Students for Liberty has officially hit the ground running in the French Canadian province of Quebec.
It all began on the evening of November 6, 2013, when some 40 liberty lovers gathered at a local pub in downtown Montreal for the launch event of “Youth for Liberty.” This group seeks to join together young people, both students and non-students, from across all colleges and universities in Montreal, and bridge the language divide between liberty lovers across all campuses regardless of their language.
Montreal is a city of knowledge, with four universities and 20 colleges, and the largest number of students in an urban center with over 200,000. Moreover, there are two language communities, and it was important to bring together young anglophones and francophones together to discuss, promote, and defend liberty.
Youth for Liberty is hosting two events in the winter term, with the first being on Thursday, January 23. We are proud to have Vincent Geloso, who will speak on “Good and Bad Inequalities.” Vincent is the author of Le Grand Rattrapage et le Déclin Tranquille: Histoire Économique et Sociale du Québec de 1900 à 2010 and will present his most recent research on government generated inequalities.
Youth for Liberty will also host Jean Laberge on Sunday, February 2. Jean Leberge teaches philosophy at the Collège du Vieux-Montréal. He will speak on his most recent book, Who’s Afraid of Ayn Rand?, and how the philosophy of Rand can be attractive to youth in Montreal. This date will mark the 109th anniversary of Ayn Rand’s birth in St. Petersburg, Russia.
Youth for Liberty is Canada’s newest group to join the Students for Liberty movement, a worldwide network with over 1,000 campus groups in over 40 countries. The simple fact that SFL is expanding to countries like Venezuela, where liberties are severely restricted, and even Africa, was an inspiration.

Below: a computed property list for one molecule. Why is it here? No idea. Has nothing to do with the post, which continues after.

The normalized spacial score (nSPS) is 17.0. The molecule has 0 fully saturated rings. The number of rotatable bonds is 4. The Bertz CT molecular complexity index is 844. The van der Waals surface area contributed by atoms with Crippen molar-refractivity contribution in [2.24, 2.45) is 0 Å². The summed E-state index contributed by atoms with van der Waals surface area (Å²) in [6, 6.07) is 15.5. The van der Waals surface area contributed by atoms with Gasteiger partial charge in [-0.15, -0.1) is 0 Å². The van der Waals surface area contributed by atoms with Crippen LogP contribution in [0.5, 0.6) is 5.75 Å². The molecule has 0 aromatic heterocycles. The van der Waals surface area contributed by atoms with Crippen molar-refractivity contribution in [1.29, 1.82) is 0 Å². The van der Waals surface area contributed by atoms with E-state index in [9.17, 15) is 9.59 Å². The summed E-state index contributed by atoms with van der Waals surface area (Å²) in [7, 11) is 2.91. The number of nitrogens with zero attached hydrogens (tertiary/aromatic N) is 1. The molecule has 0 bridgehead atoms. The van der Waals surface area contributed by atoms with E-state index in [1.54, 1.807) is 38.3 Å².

It is an unquestionable fact that young people are attracted by liberty. This was witnessed during the 2008 US presidential primaries and the youth movement that followed the campaign of Ron Paul — the godfather of the liberty movement in the United States. In Canada, there are no such comparable champions of liberty right now.
The current situation in Quebec further justifies the creation of this group. There are a few disorganized groups that discuss libertarian ideals, but none that appeal to young people in a more organized format with pub nights and speakers, or movie nights with films that depict important issues related to liberty.
The local group will focus on four realms of liberty: economic, social, academic, and technological. We want to defend an alternative point of view to the status quo and the welfare state. We believe that altruism and generosity are wonderful qualities, when one is not under coercion. Liberty is a way of life, and that is what attracts young people to the liberty movement.
We do not hesitate to quote former Prime Minister Wilfrid Laurier who once said, “Canada is free and freedom is its nationality.”
An earlier version of this article appeared on the Students for Liberty blog.